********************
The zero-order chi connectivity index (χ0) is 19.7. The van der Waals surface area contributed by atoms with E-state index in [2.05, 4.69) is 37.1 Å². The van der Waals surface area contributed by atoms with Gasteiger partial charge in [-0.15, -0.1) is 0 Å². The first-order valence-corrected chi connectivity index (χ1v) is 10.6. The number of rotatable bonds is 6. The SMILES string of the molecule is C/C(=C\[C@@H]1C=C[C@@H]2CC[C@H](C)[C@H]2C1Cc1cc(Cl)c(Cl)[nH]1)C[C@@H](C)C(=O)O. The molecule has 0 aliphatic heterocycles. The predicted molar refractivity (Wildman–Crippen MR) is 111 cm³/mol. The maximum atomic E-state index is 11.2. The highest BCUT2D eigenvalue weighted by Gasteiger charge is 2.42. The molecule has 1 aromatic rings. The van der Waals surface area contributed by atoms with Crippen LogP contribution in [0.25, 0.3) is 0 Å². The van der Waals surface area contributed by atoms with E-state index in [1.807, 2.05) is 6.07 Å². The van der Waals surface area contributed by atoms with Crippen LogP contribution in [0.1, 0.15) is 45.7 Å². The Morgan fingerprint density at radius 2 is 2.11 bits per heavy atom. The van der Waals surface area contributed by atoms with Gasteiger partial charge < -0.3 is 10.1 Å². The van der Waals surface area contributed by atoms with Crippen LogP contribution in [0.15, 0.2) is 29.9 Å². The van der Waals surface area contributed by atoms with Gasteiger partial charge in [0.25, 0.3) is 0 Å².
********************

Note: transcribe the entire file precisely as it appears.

The zero-order chi connectivity index (χ0) is 19.7. The van der Waals surface area contributed by atoms with E-state index in [2.05, 4.69) is 37.1 Å². The van der Waals surface area contributed by atoms with Gasteiger partial charge in [-0.15, -0.1) is 0 Å². The first-order valence-corrected chi connectivity index (χ1v) is 10.6. The number of rotatable bonds is 6. The SMILES string of the molecule is C/C(=C\[C@@H]1C=C[C@@H]2CC[C@H](C)[C@H]2C1Cc1cc(Cl)c(Cl)[nH]1)C[C@@H](C)C(=O)O. The molecule has 0 aliphatic heterocycles. The predicted molar refractivity (Wildman–Crippen MR) is 111 cm³/mol. The maximum atomic E-state index is 11.2. The highest BCUT2D eigenvalue weighted by Gasteiger charge is 2.42. The molecule has 1 aromatic rings. The van der Waals surface area contributed by atoms with Crippen LogP contribution in [0.25, 0.3) is 0 Å². The van der Waals surface area contributed by atoms with E-state index in [1.807, 2.05) is 6.07 Å². The van der Waals surface area contributed by atoms with Crippen LogP contribution in [0.1, 0.15) is 45.7 Å². The Morgan fingerprint density at radius 2 is 2.11 bits per heavy atom. The van der Waals surface area contributed by atoms with Gasteiger partial charge < -0.3 is 10.1 Å². The van der Waals surface area contributed by atoms with Crippen LogP contribution in [0.15, 0.2) is 29.9 Å². The van der Waals surface area contributed by atoms with Gasteiger partial charge in [0.25, 0.3) is 0 Å².